Household Repairs: DIY or Hire a Pro?
The first rule of home ownership: Home repairs are unavoidable.
Be prepared to spend time and money on them. Just how much time and money you’ll have to spend depends on the age and condition of your home, your commitment to maintenance and, honestly, a bit of luck. It also depends on your willingness to do some of those repairs yourself. If you’re not an expert DIY’er, though, it’s hard to know just which jobs to tackle yourself and which ones require a professional. Here’s a look at some of the most common repairs you can probably handle on your own and some you should always leave to the experts.
DIY Home Repairs
It’s messy, time consuming and there’s always a bunch of better ways to spend your weekend. But doing your own interior painting – walls, ceilings, doors and cabinets – can save you a ton of cash. And mistakes rarely lead to damages that you would have to pay an expert to fix.
Tile Repair and Grouting
If you don’t know, grout is that (usually white) stuff between tiles that keeps out moisture to protect from water damage. Grout discolors and wears out over time, however, and will have to be replaced. You’ll need some grout, powdered or premixed, and a few inexpensive tools and supplies. Grouting is simple, if you know what you’re doing. Check online to learn how.
Replacing an Electrical Switch or Outlet
Normally, we would never recommend any do-it-yourself electrical work (see below). The one exception is replacing a light switch or electrical outlet. It’s simple to do, but you must remember to always turn off your circuit breaker before beginning any electrical work, and that includes switches and outlets.
Leaky Faucets, Clogged Drains and Toilets that Won’t Stop Running
Like electrical problems, it’s almost never a good idea to handle plumbing problems on your own. It’s just too easy to bust a water pipe in a wall leading to expensive – and embarrassing – water damage. As with electrical work, there are a few exceptions, and those include leaky faucets, clogged drains (those under your kitchen and bathroom sinks) and constantly running toilets. You can learn how to fix all of them with a simple online search.
Whether it’s little holes caused by nails or screws, bigger holes from runaway door knobs, or those annoying cracks near doors and windows, drywall damage is inevitable. You’ll likely only need some spackle and a putty knife for the little holes. Bigger ones may require a few more tools – like a screwdriver or small saw – and supplies, like sandpaper or a fiberglass mesh patch. You’ll also likely have to do a little painting to conceal your work. All well worth saving the cost of a repairman.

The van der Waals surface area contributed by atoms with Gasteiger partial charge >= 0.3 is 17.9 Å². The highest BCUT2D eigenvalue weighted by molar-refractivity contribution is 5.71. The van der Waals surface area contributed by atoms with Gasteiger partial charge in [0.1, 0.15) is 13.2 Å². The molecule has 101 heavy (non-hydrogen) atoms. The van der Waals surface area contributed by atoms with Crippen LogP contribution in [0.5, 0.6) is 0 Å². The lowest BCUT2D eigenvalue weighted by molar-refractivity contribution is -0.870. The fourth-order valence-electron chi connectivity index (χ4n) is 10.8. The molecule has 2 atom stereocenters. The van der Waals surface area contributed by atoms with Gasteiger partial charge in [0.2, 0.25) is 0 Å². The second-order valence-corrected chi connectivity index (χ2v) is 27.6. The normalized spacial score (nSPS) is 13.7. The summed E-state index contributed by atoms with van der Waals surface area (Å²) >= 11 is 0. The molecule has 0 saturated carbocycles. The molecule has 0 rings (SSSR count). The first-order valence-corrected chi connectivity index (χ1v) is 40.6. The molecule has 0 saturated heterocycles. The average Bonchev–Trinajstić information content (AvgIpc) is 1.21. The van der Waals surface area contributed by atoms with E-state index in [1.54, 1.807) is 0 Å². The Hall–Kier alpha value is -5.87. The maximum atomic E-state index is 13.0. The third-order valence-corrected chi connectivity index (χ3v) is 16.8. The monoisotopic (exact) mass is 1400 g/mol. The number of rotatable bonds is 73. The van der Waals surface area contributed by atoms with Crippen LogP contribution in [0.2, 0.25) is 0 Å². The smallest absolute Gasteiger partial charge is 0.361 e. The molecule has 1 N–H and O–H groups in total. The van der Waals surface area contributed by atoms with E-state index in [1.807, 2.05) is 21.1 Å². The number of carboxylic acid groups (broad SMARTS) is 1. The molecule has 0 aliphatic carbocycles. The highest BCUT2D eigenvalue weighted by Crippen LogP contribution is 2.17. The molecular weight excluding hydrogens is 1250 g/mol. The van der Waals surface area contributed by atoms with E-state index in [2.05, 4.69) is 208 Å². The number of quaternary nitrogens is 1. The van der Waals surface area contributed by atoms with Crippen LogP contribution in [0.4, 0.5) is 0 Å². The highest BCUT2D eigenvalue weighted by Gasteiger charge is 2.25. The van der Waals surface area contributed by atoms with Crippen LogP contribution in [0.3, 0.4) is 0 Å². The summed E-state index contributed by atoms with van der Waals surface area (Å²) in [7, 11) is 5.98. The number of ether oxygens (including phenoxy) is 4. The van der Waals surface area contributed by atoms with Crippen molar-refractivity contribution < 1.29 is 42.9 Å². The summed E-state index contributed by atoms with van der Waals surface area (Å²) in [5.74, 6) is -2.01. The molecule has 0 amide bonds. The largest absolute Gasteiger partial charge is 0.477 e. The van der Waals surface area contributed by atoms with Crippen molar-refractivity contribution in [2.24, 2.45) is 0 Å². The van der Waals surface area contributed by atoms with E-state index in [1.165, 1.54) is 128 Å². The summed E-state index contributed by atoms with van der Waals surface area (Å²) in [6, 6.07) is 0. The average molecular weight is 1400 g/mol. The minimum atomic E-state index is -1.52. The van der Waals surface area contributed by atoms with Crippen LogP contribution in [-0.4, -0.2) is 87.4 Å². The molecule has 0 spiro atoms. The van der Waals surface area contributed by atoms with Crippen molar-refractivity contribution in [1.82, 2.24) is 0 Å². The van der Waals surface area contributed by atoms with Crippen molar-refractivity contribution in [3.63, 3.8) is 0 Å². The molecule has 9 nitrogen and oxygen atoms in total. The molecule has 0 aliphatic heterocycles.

Home Repairs for Professionals Only
As mentioned above, you can handle a light switch or outlet replacement on your own. Anything else to do with your home’s electrical system is best left to an expert. There are just too many dangerous things that could go very wrong, including fire and electric shock. Not to mention that most jurisdictions require by law the use of a licensed electrician for bigger jobs anyway.
Plumbers are expensive, and plumbing repairs often appear to be entirely doable by new DIY’ers. How much harm could you really do? The answer is plenty. And if you think a plumber is expensive, wait until you add the costs of water damages to the bill. As we said above, you can handle a leaky faucet or running toilet on your own. Maybe replacing a shower head. Beyond that, bite the bullet and call a licensed plumber.
Whether replacing an entire roof or repairing a roof leak, do-it-yourselfers are typically unaware of one very important issue – the possibility of falling off. The roof, that is. Falling from a roof can cause serious, even fatal injuries. And emergency room doctors throughout the nation will vouch for the frequency of its occurrence. DIY’ers beware.
It’s almost always a bad idea to attempt fixing or replacing electric or gas appliances on your own, particularly gas appliances. It’s way too easy to miss a gas leak – and a missed leak, even a tiny one, can have catastrophic consequences. Plus, a poor repair job on either a gas or electric appliance can easily cause a fire. Not worth the chance. Call an expert.
Asbestos used to be a very popular product for home insulation. It turned out, however, to also be extremely dangerous when inhaled. So dangerous, in fact, that most uses were banned by the EPA in the late-80’s. Older homes may still have insulation, normally in an attic, containing asbestos. The physical job of removing insulation isn’t in itself hard to do. But doing it safely is a whole other question. If you need to remove any product containing asbestos, call an asbestos abatement professional.
When it comes to any home repair job – aside from the above advice – a good way to determine whether doing the repair yourself is to ask these three questions: Is the job dangerous? Do I know how to do the repair? Is doing it myself worth the time and expense? If you answer “no” to any of these questions, it’s time to put away your toolbox and call a pro.